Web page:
The estate was purchased by the National Trust from Rowland Smith's heirs in 1982. Initial reclamation and renovation was undertaken in 1983-5 by the National Trust's head gardeners, Dick and Jane Taylor, and has been continued more recently by David Mason. The National Trust has sought to consolidate the original early and mid C20 planting, while introducing new planting in keeping with Lady Dorothy's interest in semi-tender plants.
LOCATION, AREA, BOUNDARIES, LANDFORM, SETTING
Coleton Fishacre is located 2km east-south-east of Kingswear and 0.5km south-east of the hamlet of Kingston. The 8ha site is principally enclosed by timber and wire fences screened by evergreen shelter planting to the north, east and south. The site occupies a coastal combe formed by a stream flowing south-east to the cliffs surrounding Pudcombe Cove, which formed the original south boundary of the garden. The late C20 south boundary is set back c 50m from the coast and late C20 coastal footpath, although access is maintained between the garden and the Cove. The rocky headlands east and west of Pudcombe Cove and Blackstone Rocks and the Mew Stone outside the bay are significant in view from the garden.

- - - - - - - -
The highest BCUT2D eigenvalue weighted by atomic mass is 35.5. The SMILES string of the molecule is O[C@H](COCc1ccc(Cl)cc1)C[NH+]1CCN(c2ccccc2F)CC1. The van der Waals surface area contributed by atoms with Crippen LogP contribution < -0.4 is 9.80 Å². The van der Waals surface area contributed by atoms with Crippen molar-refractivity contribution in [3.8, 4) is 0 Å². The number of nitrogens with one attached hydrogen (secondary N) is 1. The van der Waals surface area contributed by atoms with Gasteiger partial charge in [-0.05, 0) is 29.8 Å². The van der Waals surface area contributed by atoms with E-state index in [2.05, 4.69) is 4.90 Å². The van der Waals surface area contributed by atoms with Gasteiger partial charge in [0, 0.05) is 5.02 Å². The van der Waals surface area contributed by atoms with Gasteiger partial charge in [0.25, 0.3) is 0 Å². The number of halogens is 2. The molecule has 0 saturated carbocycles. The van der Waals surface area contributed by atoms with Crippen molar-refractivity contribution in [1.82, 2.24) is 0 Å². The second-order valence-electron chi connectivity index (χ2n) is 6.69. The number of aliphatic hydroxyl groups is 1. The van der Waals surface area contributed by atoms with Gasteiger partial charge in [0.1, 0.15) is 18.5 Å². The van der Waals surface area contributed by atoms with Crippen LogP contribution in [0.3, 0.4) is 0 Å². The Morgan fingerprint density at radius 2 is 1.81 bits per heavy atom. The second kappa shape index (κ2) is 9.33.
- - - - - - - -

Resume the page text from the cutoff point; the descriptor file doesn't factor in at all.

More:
ENTRANCES AND APPROACHES